Facebook Hacked Using ImageMagick Bug; Hacker Breaches Facebook with Remote Code Execution Exploit
A hacker was able to use a previously discovered ImageMagik flaw to hack Facebook with remote code execution exploit. The bug was so severe that Facebook paid a $40,000 bounty to Andrew Leonov who managed to breach the social networking site using a remote code execution bug he discovered and privately reported it to the company.
— Andrew Leonov (@4lemon) January 17, 2017
Leonov who is a security researcher was able to hack Facebook through an ImageMagick flaw which was actually discovered and patched last year. The vulnerability, however, still impacted Facebook, and Leonov figured out a way to use it as part of a remote code execution exploit in October.
ImageMagick is an open source Image editing tool which is used by millions of websites to resize, crop, and tweak pictures. In the month of May, a severe bug was detected which allowed hackers to upload malicious images that grant remote code execution to the website from where various further compromise, data exfiltration, and lateral movement may be possible. ImageMagick had quickly patched the flaw at its end but there are several websites which carry the bug and can be remotely hacked by using the ImageMagick flaw. Leonov found out that one of such websites which did not patch the ImageMagick flaw was Facebook and rest is history.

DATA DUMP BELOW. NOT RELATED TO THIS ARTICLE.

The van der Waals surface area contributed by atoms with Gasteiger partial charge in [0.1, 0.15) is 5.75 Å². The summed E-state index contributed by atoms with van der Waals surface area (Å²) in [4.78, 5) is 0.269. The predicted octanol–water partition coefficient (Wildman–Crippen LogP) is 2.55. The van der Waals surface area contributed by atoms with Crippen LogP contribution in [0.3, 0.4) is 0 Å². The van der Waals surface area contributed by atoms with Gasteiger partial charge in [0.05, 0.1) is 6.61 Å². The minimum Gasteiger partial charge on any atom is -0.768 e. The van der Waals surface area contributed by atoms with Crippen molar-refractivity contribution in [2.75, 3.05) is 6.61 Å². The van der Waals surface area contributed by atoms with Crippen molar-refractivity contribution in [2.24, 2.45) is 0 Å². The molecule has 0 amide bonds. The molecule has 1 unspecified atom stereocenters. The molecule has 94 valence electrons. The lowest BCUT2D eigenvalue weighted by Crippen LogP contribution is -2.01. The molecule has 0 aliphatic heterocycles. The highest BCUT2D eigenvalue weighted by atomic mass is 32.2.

Leonov says that he discovered the Facebook flaw accidentally when he was redirected from some other website to Facebook. He decided to check Facebook’s vulnerability to the ImageMagick flaw and he found out that he could easily hack Facebook using the bug.
“Once upon a time on Saturday in October i (sic!) was testing some big service (not Facebook) when some redirect followed me on Facebook. It was a «Share on Facebook» dialog,” he says. “I am glad to be the one of those who broke the Facebook.”
Leonov immediately informed to Facebook security team on 16th October. Facebook acknowledge the severeness of the bug and patched it immediately.
Facebook paid Leonov $40,000 for this bug which is the highest amount paid by Facebook for any bug. The previous highest paid bounty was $33,500 for Reginaldo Silva who also discovered a similar remote code execution bug.
Facebook hasn’t yet commented on either the bug or the bug bounty paid to Leonov.